When Firstpost reached out to Chavan for this story, he said, “I want to clarify, I can never move on from cricket,” before saying that he is not willing to speak at this moment to the press. Chavan has intentionally stayed away from interviews. With each passing year, the sport may be moving away from him. Chavan has lost seven years due to the 2013 spot-fixing episode and despite the charges dropped against him, the word ‘tainted’ would be hard to get rid of.
Irrespective of whether he committed the offence or not, the fall of Chavan remains a huge loss in Indian cricket, and with the return of many international cricketers to the sport even after being proven guilty, a ban on him sounds harsh to many, including Samant, who wants a strict punishment for those who bring bad name to the sport but not without a fair trial.
“Until someone’s guilty, he is not a criminal. Pass a judgement when he is proved guilty. It is wrong to put someone as guilty before that. To punish someone on doubt is not right. Even judiciary says that an innocent should not be punished,” argued Samant, who saw Chavan grow from a 14-year-old promising talent to a fine first-class cricketer.
When, on 16 May, the news of Chavan’s arrest reached Samant, the coach was devastated by the developments.
“I was shocked. It was very natural because when you have seen a player grow in front of your eyes, you know that this player cannot do such things. I never had any doubt over his commitment towards the game (when I used to watch him play),” said Samant.
Chavan had worked his way up with sheer hard work. Be it club cricket, to corporate cricket, to first-class and then IPL, he made his mark and continued to take the big leap from one level to another.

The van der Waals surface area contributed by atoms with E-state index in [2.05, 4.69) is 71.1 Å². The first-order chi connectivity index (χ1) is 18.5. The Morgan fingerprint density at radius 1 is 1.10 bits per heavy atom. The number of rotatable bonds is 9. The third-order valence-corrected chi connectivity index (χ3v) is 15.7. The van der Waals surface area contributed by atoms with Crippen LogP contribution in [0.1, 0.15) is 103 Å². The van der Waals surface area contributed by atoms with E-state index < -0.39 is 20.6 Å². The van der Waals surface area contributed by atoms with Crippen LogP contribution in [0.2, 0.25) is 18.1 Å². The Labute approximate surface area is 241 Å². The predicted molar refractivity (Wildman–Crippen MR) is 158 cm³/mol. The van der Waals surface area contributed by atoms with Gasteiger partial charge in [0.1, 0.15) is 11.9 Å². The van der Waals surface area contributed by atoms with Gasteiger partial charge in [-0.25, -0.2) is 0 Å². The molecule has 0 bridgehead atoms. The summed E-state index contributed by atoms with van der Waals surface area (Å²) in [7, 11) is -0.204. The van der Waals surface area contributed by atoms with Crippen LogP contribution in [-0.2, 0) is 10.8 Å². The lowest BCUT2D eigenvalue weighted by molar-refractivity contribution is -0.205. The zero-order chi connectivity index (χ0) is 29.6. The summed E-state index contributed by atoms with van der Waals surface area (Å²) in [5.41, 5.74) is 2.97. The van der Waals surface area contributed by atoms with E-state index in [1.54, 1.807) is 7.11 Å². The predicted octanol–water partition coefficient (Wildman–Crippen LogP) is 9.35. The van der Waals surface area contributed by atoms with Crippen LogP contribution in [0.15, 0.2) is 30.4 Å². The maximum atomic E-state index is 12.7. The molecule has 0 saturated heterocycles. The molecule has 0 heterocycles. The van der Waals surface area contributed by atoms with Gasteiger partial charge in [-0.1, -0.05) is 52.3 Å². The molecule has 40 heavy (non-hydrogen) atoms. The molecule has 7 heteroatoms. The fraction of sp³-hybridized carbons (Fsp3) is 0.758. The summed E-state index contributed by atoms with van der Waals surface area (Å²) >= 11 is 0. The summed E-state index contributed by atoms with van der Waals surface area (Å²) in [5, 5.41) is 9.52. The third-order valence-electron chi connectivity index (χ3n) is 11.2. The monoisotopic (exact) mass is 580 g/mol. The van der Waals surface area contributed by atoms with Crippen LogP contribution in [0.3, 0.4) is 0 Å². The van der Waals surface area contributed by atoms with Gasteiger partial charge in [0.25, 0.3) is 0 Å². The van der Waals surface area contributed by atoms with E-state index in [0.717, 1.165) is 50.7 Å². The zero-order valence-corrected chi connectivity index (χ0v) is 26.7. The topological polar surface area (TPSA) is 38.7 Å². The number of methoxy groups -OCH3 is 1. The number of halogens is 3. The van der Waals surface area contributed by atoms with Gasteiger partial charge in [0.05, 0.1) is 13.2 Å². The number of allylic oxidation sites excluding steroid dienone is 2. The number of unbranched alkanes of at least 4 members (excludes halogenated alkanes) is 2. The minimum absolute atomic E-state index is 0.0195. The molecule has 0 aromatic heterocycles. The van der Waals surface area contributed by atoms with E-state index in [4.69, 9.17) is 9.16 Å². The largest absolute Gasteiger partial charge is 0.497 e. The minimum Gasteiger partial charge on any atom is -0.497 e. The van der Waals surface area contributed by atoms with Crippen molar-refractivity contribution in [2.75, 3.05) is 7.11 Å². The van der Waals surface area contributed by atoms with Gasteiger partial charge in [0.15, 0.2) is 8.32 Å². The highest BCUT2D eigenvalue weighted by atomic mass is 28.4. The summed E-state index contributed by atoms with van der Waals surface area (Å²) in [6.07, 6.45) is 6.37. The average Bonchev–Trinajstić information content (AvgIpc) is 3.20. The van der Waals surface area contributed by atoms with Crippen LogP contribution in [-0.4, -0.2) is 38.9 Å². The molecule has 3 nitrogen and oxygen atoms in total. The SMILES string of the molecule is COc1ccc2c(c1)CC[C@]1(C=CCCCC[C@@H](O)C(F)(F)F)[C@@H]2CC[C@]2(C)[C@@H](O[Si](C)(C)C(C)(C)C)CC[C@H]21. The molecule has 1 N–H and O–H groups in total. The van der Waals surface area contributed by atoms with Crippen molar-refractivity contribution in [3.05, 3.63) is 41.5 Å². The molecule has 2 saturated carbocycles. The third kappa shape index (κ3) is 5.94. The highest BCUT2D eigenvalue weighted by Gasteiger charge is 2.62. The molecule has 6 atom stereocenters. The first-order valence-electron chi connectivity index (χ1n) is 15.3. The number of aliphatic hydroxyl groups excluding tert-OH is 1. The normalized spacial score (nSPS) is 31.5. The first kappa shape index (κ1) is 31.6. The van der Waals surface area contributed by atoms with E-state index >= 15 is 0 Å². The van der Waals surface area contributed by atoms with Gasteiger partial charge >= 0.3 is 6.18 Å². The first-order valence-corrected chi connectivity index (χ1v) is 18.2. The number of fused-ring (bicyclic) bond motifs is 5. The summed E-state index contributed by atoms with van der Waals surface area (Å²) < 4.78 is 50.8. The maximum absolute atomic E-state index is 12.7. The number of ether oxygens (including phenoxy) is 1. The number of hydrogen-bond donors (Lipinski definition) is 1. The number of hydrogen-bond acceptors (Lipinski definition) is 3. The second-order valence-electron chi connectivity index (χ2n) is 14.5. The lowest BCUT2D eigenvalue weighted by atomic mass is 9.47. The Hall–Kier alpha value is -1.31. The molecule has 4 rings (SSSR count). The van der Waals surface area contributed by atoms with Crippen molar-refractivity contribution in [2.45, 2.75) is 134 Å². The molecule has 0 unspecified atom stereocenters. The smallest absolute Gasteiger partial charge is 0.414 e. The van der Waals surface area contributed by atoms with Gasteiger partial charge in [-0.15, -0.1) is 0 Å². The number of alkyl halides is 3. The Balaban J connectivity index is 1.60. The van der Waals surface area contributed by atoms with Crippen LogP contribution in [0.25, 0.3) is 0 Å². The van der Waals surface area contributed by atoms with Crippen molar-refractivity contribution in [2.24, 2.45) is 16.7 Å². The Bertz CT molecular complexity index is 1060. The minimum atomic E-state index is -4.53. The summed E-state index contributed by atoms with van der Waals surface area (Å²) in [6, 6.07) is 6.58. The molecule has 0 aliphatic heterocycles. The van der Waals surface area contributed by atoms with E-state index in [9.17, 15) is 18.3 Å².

“He was a confident boy. His attitude was right as well, His attitude said that he is here to stay. Good performance in club cricket escalated him into the state side,” said Samant.
IPL has swiftly moved on from the 2013 episode. The two franchises – Royals and Chennai Super Kings – banned for two years for involvement in corrupt activities, have been welcomed back already. But the story of the cricketers caught in the scam remains the same – they cannot play cricket.
In Chandramohan Puppala’s book No Ball: The Murky World of Match Fixing, the facts presented go against Chavan. Delhi Police recordings suggest that he, in fact, was ‘a child gone astray’, but in the judgement of the Delhi session court, he is still not an offender. And as per the BCCI rule books, he cannot even enter the nets, forget about entering the field in an official match.
In the tangle created by fixing, chargesheets, judgements, rule books, Chavan, at 34, remains a big question for the forces fighting match-fixing in the sport.
What opinion would anyone draw for Chavan, who was proved innocent by the court of law, but is still deemed corrupt by the national cricket board? But more importantly, what should we draw from the whole 2013 IPL spot-fixing scandal? What does it say of the overall fight against corruption in sport?